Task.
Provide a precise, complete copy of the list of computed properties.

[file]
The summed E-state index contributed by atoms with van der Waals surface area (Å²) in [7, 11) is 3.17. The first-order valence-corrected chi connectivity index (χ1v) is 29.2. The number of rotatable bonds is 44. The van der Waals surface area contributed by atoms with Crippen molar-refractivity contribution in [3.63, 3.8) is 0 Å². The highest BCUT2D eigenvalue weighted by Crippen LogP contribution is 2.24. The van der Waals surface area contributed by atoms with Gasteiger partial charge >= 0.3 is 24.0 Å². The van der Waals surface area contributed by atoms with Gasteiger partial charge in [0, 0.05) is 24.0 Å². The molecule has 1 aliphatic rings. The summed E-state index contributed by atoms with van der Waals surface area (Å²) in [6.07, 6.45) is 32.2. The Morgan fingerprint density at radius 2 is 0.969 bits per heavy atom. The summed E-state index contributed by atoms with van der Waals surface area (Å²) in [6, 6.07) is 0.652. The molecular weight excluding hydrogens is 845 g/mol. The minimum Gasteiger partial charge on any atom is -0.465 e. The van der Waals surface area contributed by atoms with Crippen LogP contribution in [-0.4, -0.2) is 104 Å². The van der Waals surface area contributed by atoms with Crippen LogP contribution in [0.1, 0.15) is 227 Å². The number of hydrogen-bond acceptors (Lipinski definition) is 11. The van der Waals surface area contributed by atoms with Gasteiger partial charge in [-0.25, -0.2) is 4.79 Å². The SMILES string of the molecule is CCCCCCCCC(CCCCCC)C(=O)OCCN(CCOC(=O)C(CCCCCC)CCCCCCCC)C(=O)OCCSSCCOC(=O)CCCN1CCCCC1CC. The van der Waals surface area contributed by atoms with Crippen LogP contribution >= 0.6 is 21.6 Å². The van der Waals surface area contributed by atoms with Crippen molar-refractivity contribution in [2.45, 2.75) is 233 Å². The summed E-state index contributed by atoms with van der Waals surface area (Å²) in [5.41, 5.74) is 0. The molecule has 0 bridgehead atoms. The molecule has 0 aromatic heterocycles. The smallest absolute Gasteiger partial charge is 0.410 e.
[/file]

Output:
The summed E-state index contributed by atoms with van der Waals surface area (Å²) in [7, 11) is 3.17. The first-order valence-corrected chi connectivity index (χ1v) is 29.2. The number of rotatable bonds is 44. The van der Waals surface area contributed by atoms with Crippen molar-refractivity contribution in [3.63, 3.8) is 0 Å². The highest BCUT2D eigenvalue weighted by Crippen LogP contribution is 2.24. The van der Waals surface area contributed by atoms with Gasteiger partial charge >= 0.3 is 24.0 Å². The van der Waals surface area contributed by atoms with Gasteiger partial charge in [0, 0.05) is 24.0 Å². The molecule has 1 aliphatic rings. The summed E-state index contributed by atoms with van der Waals surface area (Å²) in [6.07, 6.45) is 32.2. The Morgan fingerprint density at radius 2 is 0.969 bits per heavy atom. The summed E-state index contributed by atoms with van der Waals surface area (Å²) in [6, 6.07) is 0.652. The molecular weight excluding hydrogens is 845 g/mol. The minimum Gasteiger partial charge on any atom is -0.465 e. The van der Waals surface area contributed by atoms with Crippen LogP contribution in [-0.4, -0.2) is 104 Å². The van der Waals surface area contributed by atoms with Crippen LogP contribution in [0.1, 0.15) is 227 Å². The number of hydrogen-bond acceptors (Lipinski definition) is 11. The van der Waals surface area contributed by atoms with Gasteiger partial charge in [-0.25, -0.2) is 4.79 Å². The SMILES string of the molecule is CCCCCCCCC(CCCCCC)C(=O)OCCN(CCOC(=O)C(CCCCCC)CCCCCCCC)C(=O)OCCSSCCOC(=O)CCCN1CCCCC1CC. The van der Waals surface area contributed by atoms with Crippen LogP contribution >= 0.6 is 21.6 Å². The van der Waals surface area contributed by atoms with Crippen molar-refractivity contribution in [2.45, 2.75) is 233 Å². The summed E-state index contributed by atoms with van der Waals surface area (Å²) in [5.41, 5.74) is 0. The molecule has 0 bridgehead atoms. The molecule has 0 aromatic heterocycles. The smallest absolute Gasteiger partial charge is 0.410 e.